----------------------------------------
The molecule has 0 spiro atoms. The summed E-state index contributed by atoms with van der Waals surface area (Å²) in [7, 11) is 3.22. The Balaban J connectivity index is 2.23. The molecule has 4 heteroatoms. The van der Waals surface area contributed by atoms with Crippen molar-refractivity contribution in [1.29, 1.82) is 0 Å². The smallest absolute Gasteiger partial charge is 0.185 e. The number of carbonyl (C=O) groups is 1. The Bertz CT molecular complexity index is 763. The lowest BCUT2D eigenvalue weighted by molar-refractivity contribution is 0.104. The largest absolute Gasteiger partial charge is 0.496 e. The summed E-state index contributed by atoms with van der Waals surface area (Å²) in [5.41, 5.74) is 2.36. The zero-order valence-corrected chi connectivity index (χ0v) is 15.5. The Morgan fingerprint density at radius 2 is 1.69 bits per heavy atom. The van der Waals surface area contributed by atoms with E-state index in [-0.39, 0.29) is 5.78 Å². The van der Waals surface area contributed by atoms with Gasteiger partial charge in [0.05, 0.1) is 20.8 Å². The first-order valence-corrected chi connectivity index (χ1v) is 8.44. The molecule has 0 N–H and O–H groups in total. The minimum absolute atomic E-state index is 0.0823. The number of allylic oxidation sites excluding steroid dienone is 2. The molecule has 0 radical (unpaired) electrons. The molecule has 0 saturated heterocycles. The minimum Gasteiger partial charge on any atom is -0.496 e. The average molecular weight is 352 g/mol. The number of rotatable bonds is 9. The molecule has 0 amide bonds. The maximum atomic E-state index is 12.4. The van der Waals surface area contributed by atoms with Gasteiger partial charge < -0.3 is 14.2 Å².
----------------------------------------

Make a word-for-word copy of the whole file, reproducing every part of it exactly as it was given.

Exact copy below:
The molecule has 0 spiro atoms. The summed E-state index contributed by atoms with van der Waals surface area (Å²) in [7, 11) is 3.22. The Balaban J connectivity index is 2.23. The molecule has 4 heteroatoms. The van der Waals surface area contributed by atoms with Crippen molar-refractivity contribution in [1.29, 1.82) is 0 Å². The smallest absolute Gasteiger partial charge is 0.185 e. The number of carbonyl (C=O) groups is 1. The Bertz CT molecular complexity index is 763. The lowest BCUT2D eigenvalue weighted by molar-refractivity contribution is 0.104. The largest absolute Gasteiger partial charge is 0.496 e. The summed E-state index contributed by atoms with van der Waals surface area (Å²) in [5.41, 5.74) is 2.36. The zero-order valence-corrected chi connectivity index (χ0v) is 15.5. The Morgan fingerprint density at radius 2 is 1.69 bits per heavy atom. The van der Waals surface area contributed by atoms with E-state index in [-0.39, 0.29) is 5.78 Å². The van der Waals surface area contributed by atoms with Gasteiger partial charge in [0.05, 0.1) is 20.8 Å². The first-order valence-corrected chi connectivity index (χ1v) is 8.44. The molecule has 0 N–H and O–H groups in total. The minimum absolute atomic E-state index is 0.0823. The number of allylic oxidation sites excluding steroid dienone is 2. The molecule has 0 radical (unpaired) electrons. The molecule has 0 saturated heterocycles. The minimum Gasteiger partial charge on any atom is -0.496 e. The average molecular weight is 352 g/mol. The number of rotatable bonds is 9. The molecule has 0 amide bonds. The maximum atomic E-state index is 12.4. The van der Waals surface area contributed by atoms with Gasteiger partial charge < -0.3 is 14.2 Å².